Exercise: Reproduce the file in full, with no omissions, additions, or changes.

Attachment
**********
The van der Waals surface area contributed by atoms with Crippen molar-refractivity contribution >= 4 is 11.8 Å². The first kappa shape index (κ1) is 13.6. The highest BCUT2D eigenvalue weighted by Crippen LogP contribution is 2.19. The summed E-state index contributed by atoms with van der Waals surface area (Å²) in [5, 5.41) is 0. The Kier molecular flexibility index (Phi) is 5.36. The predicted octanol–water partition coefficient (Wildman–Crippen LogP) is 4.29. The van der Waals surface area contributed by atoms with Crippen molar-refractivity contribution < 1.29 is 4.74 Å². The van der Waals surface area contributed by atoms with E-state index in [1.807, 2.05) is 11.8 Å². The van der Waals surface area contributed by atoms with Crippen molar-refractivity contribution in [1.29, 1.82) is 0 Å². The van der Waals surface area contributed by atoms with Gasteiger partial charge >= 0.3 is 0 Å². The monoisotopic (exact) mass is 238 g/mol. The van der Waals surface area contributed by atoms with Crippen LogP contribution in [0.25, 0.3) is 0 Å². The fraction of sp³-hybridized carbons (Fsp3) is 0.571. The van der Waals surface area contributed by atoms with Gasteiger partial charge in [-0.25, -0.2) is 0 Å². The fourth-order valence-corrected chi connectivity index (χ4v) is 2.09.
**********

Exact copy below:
The van der Waals surface area contributed by atoms with Crippen molar-refractivity contribution >= 4 is 11.8 Å². The first kappa shape index (κ1) is 13.6. The highest BCUT2D eigenvalue weighted by Crippen LogP contribution is 2.19. The summed E-state index contributed by atoms with van der Waals surface area (Å²) in [5, 5.41) is 0. The Kier molecular flexibility index (Phi) is 5.36. The predicted octanol–water partition coefficient (Wildman–Crippen LogP) is 4.29. The van der Waals surface area contributed by atoms with Crippen molar-refractivity contribution < 1.29 is 4.74 Å². The van der Waals surface area contributed by atoms with E-state index in [1.807, 2.05) is 11.8 Å². The van der Waals surface area contributed by atoms with Crippen molar-refractivity contribution in [1.29, 1.82) is 0 Å². The van der Waals surface area contributed by atoms with Gasteiger partial charge >= 0.3 is 0 Å². The monoisotopic (exact) mass is 238 g/mol. The van der Waals surface area contributed by atoms with Crippen LogP contribution in [0.25, 0.3) is 0 Å². The fraction of sp³-hybridized carbons (Fsp3) is 0.571. The van der Waals surface area contributed by atoms with Gasteiger partial charge in [-0.25, -0.2) is 0 Å². The fourth-order valence-corrected chi connectivity index (χ4v) is 2.09.